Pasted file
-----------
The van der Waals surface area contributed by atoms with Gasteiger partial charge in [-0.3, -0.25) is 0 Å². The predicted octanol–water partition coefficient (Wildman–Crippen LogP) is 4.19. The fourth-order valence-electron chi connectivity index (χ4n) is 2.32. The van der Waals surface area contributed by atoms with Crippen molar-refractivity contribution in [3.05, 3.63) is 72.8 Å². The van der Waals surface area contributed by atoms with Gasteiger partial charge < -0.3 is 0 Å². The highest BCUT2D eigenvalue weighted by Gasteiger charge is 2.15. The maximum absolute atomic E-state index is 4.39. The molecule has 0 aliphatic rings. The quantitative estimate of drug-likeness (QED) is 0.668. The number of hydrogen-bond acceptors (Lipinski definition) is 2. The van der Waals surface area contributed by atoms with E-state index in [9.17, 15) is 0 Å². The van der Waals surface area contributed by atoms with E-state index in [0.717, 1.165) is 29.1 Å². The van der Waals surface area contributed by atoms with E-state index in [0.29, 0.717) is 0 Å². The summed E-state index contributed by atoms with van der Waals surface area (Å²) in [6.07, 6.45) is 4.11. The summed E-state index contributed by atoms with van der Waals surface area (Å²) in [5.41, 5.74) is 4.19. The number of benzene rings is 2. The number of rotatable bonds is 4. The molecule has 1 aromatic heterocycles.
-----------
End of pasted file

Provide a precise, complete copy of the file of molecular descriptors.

The van der Waals surface area contributed by atoms with Gasteiger partial charge in [-0.3, -0.25) is 0 Å². The predicted octanol–water partition coefficient (Wildman–Crippen LogP) is 4.19. The fourth-order valence-electron chi connectivity index (χ4n) is 2.32. The van der Waals surface area contributed by atoms with Crippen molar-refractivity contribution in [3.05, 3.63) is 72.8 Å². The van der Waals surface area contributed by atoms with Gasteiger partial charge < -0.3 is 0 Å². The highest BCUT2D eigenvalue weighted by Gasteiger charge is 2.15. The maximum absolute atomic E-state index is 4.39. The molecule has 0 aliphatic rings. The quantitative estimate of drug-likeness (QED) is 0.668. The number of hydrogen-bond acceptors (Lipinski definition) is 2. The van der Waals surface area contributed by atoms with E-state index in [9.17, 15) is 0 Å². The van der Waals surface area contributed by atoms with E-state index in [0.717, 1.165) is 29.1 Å². The van der Waals surface area contributed by atoms with E-state index in [0.29, 0.717) is 0 Å². The summed E-state index contributed by atoms with van der Waals surface area (Å²) in [6.07, 6.45) is 4.11. The summed E-state index contributed by atoms with van der Waals surface area (Å²) in [5.41, 5.74) is 4.19. The number of benzene rings is 2. The number of rotatable bonds is 4. The molecule has 1 aromatic heterocycles.